October 23, 2018

October 23, 2018

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October 22, 2018

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Global Study Shows Confusion Concerning Whole Grains

  • global study of over 16,000 people revealed that consumers are confused about the amount of whole grains they should consume daily and which foods contain whole grains. Of those surveyed, 83% did not know how many grams they should eat daily and less than half (47%) think that they eat enough whole grains. In addition, over one-third (38%) of the participants said that they do not know what foods contain whole grains; one in 10 said it is found in bananas and 18% said white bread contains whole grains. The study—which was released on November 13, 2017—was conducted by Cereal Partners Worldwide (CPW), a joint venture between Nestle and General Mills.

  • The Whole Grains Council defines whole grains as: “Whole grains or foods made from them contain all the essential parts and naturally-occurring nutrients of the entire grain seed in their original proportions. If the grain has been processed (e.g., cracked, crushed, rolled, extruded, and/or cooked), the food product should deliver the same rich balance of nutrients that are found in the original grain seed.”

  • The United States is one of only three countries to have a quantitative recommendation for whole grains (The Netherlands and Denmark are the other two). The U.S. recommendation is at least 48 grams per day. CPW would like to see global guidelines established for recommended daily whole grain intake. CPW President and CEO David Homer stated, We see an opportunity for governments, academics and industry to back a global commitment to help inform people about whole grain and to increase the availability of whole grain foods. The first step on this journey is to agree to a set of global guidelines for recommended daily whole grain intake.”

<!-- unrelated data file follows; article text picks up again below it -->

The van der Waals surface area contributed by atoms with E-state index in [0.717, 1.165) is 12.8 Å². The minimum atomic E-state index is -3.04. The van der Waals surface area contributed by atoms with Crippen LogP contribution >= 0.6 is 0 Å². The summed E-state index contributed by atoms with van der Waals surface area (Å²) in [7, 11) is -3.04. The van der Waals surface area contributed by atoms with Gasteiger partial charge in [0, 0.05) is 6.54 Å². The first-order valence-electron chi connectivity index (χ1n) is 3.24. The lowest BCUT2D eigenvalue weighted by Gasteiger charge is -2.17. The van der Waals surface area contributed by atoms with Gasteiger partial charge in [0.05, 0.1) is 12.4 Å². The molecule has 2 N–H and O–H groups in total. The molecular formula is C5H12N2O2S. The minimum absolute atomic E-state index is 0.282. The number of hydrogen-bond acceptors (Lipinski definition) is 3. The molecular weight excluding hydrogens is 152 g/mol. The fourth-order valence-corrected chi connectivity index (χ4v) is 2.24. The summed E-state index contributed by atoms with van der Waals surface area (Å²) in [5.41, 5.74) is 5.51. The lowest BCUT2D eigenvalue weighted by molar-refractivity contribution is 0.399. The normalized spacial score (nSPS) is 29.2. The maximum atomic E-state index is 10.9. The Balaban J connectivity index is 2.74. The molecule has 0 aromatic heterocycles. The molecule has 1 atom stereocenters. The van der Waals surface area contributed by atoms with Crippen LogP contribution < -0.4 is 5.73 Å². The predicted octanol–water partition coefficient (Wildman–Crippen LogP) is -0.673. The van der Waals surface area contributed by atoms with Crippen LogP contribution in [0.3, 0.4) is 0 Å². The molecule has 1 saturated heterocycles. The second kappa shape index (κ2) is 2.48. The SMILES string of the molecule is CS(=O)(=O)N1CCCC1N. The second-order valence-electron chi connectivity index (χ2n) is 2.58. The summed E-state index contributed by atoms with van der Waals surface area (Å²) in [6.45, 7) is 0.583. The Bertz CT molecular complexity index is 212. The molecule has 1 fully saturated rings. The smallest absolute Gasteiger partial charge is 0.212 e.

© 2018 Keller and Heckman LLP


About this Author

Keller and Heckman offers global food and drug services to its clients. Our comprehensive and extensive food and drug practice is one of the largest in the world. We promote, protect, and defend products made by the spectrum of industries regulated by the U.S. Food and Drug Administration (FDA), the European Commission and Member States authorities in the European Union (EU) and similar authorities throughout the world. The products we help get to market include foods, pharmaceuticals, medical devices, veterinary products, dietary supplements, and cosmetics. In addition...